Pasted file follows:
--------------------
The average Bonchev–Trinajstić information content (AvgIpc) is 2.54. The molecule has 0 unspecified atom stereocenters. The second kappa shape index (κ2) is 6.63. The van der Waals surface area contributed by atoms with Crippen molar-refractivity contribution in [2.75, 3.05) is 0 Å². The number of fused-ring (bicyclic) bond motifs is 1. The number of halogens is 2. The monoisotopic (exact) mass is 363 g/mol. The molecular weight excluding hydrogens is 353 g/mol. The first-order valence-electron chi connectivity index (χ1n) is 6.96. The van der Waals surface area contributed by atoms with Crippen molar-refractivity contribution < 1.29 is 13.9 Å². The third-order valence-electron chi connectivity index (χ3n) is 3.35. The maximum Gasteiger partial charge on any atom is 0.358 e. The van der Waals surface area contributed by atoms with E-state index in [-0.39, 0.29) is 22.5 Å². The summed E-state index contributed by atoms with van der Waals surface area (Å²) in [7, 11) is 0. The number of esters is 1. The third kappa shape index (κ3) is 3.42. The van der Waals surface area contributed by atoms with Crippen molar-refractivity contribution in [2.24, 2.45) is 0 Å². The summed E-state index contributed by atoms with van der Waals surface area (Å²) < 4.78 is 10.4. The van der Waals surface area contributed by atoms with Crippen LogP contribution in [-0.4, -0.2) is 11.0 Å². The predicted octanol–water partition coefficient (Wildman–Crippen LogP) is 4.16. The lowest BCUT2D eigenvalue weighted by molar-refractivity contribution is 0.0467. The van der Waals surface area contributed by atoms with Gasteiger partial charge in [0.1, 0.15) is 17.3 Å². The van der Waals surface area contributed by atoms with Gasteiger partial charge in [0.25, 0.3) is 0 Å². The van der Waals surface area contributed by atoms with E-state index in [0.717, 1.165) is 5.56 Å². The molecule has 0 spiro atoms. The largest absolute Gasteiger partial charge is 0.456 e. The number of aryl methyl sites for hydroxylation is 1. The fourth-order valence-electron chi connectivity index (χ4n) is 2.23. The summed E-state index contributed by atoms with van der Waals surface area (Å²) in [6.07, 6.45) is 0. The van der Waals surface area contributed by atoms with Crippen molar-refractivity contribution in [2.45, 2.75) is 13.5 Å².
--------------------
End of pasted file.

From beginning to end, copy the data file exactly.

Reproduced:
The average Bonchev–Trinajstić information content (AvgIpc) is 2.54. The molecule has 0 unspecified atom stereocenters. The second kappa shape index (κ2) is 6.63. The van der Waals surface area contributed by atoms with Crippen molar-refractivity contribution in [2.75, 3.05) is 0 Å². The number of fused-ring (bicyclic) bond motifs is 1. The number of halogens is 2. The monoisotopic (exact) mass is 363 g/mol. The molecular weight excluding hydrogens is 353 g/mol. The first-order valence-electron chi connectivity index (χ1n) is 6.96. The van der Waals surface area contributed by atoms with Crippen molar-refractivity contribution < 1.29 is 13.9 Å². The third-order valence-electron chi connectivity index (χ3n) is 3.35. The maximum Gasteiger partial charge on any atom is 0.358 e. The van der Waals surface area contributed by atoms with E-state index in [-0.39, 0.29) is 22.5 Å². The summed E-state index contributed by atoms with van der Waals surface area (Å²) in [7, 11) is 0. The number of esters is 1. The third kappa shape index (κ3) is 3.42. The van der Waals surface area contributed by atoms with Crippen molar-refractivity contribution in [2.24, 2.45) is 0 Å². The summed E-state index contributed by atoms with van der Waals surface area (Å²) < 4.78 is 10.4. The van der Waals surface area contributed by atoms with Crippen LogP contribution in [-0.4, -0.2) is 11.0 Å². The predicted octanol–water partition coefficient (Wildman–Crippen LogP) is 4.16. The lowest BCUT2D eigenvalue weighted by molar-refractivity contribution is 0.0467. The van der Waals surface area contributed by atoms with Gasteiger partial charge in [0.1, 0.15) is 17.3 Å². The van der Waals surface area contributed by atoms with Gasteiger partial charge in [0.25, 0.3) is 0 Å². The van der Waals surface area contributed by atoms with E-state index in [0.717, 1.165) is 5.56 Å². The molecule has 0 spiro atoms. The largest absolute Gasteiger partial charge is 0.456 e. The number of aryl methyl sites for hydroxylation is 1. The fourth-order valence-electron chi connectivity index (χ4n) is 2.23. The summed E-state index contributed by atoms with van der Waals surface area (Å²) in [6.07, 6.45) is 0. The van der Waals surface area contributed by atoms with Crippen molar-refractivity contribution in [2.45, 2.75) is 13.5 Å².